All platoons in 2nd Bn., 503rd Infantry Regiment and one from Brigade Engineer Battalion participated, but only one is worthy of donning the hallowed title of champion and receiving the Brostrom Challenge Gladius trophy.
"There are three components to this exercise," said Matthews.
First, the platoon must successfully negotiate 12 events ranging from purely physical tests such as a 200-meter bear-crawl with rucksack, and fireman carrying 200-pound dummies (Rescue Randy's) up 5 stories in the parking garage, to mentally challenging events like rigging a rucksack for Airborne operations to meet the specific requirements as judged by a Jumpmaster.
"Once the events are complete, everyone consolidates on the football field and conducts a 2.2-mile run around the perimeter of Caserma Del Din," said Matthews.
The catch is that the platoons must carry all their equipment with them, to include a casualty on a litter.
"After the run is complete, the top two platoons compete head to head in three mystery events for time," said Matthews. "The winner takes all."
The Brostrom Challenge is meaningful to all Paratroopers participating. There's no question that the actions of the leader and his men are deeply rooted in the core of the Soldiers today.
"No matter how tough of a PT competition they create for us here, none of it will come close to the challenges that Chosen Company faced in the Battle of Wanat and the entire deployment," said Spc. Payton T. Evans of Chosen Company.
"First Lieutenant Brostrom took over my platoon while I was deployed in Afghanistan, I did a couple months with him, then I went off and pulled TOW missile duties with Destined Company," said Sgt. 1st Class Joshua E. Sowells of 2nd Bn., 503rd Infantry Regiment.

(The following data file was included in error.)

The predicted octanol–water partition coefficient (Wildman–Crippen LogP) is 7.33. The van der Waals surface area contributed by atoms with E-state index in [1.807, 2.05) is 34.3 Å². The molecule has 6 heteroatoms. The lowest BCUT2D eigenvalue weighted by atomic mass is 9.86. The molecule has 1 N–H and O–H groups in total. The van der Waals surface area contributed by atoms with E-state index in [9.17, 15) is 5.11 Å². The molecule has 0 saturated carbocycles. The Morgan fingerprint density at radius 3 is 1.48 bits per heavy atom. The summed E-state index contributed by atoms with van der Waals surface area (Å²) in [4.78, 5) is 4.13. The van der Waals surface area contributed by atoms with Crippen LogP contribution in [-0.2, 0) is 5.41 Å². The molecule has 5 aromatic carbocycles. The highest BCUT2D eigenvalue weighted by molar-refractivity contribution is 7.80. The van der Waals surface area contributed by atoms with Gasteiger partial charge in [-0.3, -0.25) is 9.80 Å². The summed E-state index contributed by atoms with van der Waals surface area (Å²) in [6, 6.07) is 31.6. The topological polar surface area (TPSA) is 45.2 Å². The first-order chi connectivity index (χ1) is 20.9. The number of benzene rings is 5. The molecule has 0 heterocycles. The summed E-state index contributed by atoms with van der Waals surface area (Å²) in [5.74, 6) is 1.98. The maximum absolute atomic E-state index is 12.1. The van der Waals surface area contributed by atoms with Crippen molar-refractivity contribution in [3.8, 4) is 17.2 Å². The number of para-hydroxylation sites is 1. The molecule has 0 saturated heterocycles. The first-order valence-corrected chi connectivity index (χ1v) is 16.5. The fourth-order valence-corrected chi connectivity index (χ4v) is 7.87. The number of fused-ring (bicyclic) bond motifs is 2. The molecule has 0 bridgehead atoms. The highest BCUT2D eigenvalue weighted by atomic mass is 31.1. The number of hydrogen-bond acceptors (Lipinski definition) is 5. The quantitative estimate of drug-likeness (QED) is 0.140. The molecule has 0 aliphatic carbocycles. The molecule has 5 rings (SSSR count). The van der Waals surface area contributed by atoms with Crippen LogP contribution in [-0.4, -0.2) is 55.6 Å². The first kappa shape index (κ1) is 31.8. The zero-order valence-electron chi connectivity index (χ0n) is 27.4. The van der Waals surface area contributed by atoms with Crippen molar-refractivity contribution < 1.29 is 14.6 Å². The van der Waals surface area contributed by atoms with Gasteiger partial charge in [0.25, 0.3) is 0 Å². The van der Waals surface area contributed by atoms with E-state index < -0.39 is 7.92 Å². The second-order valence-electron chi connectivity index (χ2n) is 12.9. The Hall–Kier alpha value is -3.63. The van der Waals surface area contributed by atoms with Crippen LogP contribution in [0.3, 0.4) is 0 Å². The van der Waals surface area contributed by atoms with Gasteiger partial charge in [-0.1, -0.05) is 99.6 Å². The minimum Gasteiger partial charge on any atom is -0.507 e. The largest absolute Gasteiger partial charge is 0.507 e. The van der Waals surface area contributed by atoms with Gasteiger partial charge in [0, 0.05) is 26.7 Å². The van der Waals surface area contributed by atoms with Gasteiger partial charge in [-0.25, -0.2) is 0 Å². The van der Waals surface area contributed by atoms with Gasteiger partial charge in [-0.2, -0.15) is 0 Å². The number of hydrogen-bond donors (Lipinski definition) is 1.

At the time, Sowells was a specialist. Junior-enlisted members typically avoid interactions with officers, but Sowells had a unique experience with Brostrom.
"When he first came to us, came and introduced himself, I saw him, and he said, 'What's up bro?' You realized, okay, this is going to be a guy who you can just talk to. Someone who is going to be there as a brother right there with you", said Sowells.
"I think it's one of the best ways we can honor him," said Sowells. "We're bringing their names back. Not just letting them fall to the wayside."
Naming the event after Brostrom achieves this, because the event embodies his unyielding characteristics.
"He was a really happy guy, he really enjoyed PT and he enjoyed competition, so it's only befitting that it has his name," said 2nd Bn. 503rd Infantry Regiment Command Sgt. Maj. Wayne W. Wahlenmeier. "Because Wanat was such a big moment in the history of our battalion, we name it after the platoon leader who was in charge of the battle."
It is imperative to understand the name of the challenge does not give precedence over any other fallen Paratroopers from 2nd Battalion.
"We have workouts of the day for every fallen Paratrooper in Operation Iraqi Freedom and Operation Enduring Freedom," said Wahlenmeier.
In Chosen Company, every new member is educated on the unit's history and expected to recite the events which occurred in the major battles. He especially must remember the names of the departed, for the company places a high emphasis on its fallen Paratroopers.
Inside the Company Operations Facility (COF), there is a black mural emblazoned with a bone-white Chosen skull, accompanied by a list of all the fallen with dates inscribed next to the names. At the top of all this, lies a reminder of reverence, so that the current members never forget. In ominous white lettering, it reads "Immortals".
"As infantrymen, we join the Army knowing the inherent risks of our profession," said Evans. "We train hard every day. We push ourselves past where we think we can go, and we aspire to be as courageous as the 'Chosen Few' in the Battle of Wanat."